Did I achieve the elusive twerk? In one session I may not have been reborn totally stripper-tastic, but I find myself strangely proud that I did get it right for a few brief, gratifying seconds. And no one can take that away from me.

Contact Tone ‘n’ Twerk on and Gymbox on 020 7395 0270

Website: Places are limited so tickets should be booked in advance at

Tone ‘n’ Twerk classes are 45 minutes and £8 or £20 for 4 classes, or £10 on the door.

Classes and are held on Mondays to Thursdays and Saturdays at Gymbox, in various locations across London.

If you’re lucky you can catch DJ Chillz playing the music at your class on Saturdays, Wednesdays and Mondays.

Originally published by the Huffington Post.

TV campaign aims to identify ‘thousands’ with undiagnosed coeliac disease

A TV advert aiming to encourange ‘thousands’ to see their GP about undiagnosed coeliac disease it set to premiere on several channels today.

The advert, which forms part of a wider campaign by the national charity Coeliac UK and is narrated by coeliac disease sufferer and TV acress Caroline Quentin, shows people struggling with some of the most commonly reported symptoms of coeliac disease, such as frequent bouts of diarrhoea, fatigue and stomach pain.

Viewers are encouraged to fill out an online assessment form which, if the person displays any related symptom, has an irritable bowel syndrom (IBS) diagnosis or has a close family member with a coeliac disease diagnosis, prompts them to visit their GP practice for a blood test.

The charity said the campaign, which also aims to target patients via displays in GP waiting rooms, comes as it currently takes an average of 13 years for a patient to receive a diagnosis of the disease which makes sufferers intolerant to gluten.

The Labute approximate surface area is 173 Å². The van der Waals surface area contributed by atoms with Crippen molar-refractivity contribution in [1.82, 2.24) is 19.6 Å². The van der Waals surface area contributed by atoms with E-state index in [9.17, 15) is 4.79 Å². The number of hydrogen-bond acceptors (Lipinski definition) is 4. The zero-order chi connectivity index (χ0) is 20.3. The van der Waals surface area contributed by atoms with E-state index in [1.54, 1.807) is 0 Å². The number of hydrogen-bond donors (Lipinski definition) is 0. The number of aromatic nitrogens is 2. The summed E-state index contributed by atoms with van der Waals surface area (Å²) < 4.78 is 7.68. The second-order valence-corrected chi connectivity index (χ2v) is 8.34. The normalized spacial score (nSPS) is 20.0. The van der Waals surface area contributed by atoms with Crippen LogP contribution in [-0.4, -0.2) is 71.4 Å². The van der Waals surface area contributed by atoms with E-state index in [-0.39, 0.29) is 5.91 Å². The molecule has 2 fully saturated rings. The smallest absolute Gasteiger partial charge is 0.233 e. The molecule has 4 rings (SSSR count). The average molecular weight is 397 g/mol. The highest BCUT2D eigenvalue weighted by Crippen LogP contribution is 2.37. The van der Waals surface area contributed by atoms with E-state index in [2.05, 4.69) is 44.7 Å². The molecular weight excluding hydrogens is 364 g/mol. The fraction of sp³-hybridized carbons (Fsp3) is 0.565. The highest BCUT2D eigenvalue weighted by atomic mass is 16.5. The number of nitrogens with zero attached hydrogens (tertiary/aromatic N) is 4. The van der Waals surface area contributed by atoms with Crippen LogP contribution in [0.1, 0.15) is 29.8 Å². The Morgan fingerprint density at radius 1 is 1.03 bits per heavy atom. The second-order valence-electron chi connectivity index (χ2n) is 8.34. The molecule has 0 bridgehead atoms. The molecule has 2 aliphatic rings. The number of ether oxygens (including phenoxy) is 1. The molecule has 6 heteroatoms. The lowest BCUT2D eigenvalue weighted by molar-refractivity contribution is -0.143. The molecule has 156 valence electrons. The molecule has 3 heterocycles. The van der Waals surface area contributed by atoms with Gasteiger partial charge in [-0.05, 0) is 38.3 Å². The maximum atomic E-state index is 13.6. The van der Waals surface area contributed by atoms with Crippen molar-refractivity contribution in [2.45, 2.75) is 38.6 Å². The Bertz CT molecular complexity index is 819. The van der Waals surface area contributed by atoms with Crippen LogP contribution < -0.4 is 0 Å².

The odds of developing the disease are one in 100 in the UK, rising to one in 10 for close family members of sufferers. Younger adults and those from lower socioeconomic classes are the least likely to have received a diagnosis for their condition, the charity said.

Coeliac UK chief executive Sarah Sleet said the TV advert, set to air on channels including ITV, Sky1 and Dave, would ‘reach millions of viewers’, and hopefully ‘put thousands suffering with symptoms on a pathway to diagnosis’, avoiding ‘potentially life threatening long term health complications’ as a result.

She said: ‘With half a million people living with undiagnosed coeliac disease we must take radical action to turn around this horrendous situation.’

NICE guidelines on coeliac disease, on which the online assessment is based, are due to be revised in September to help improve management of the disease.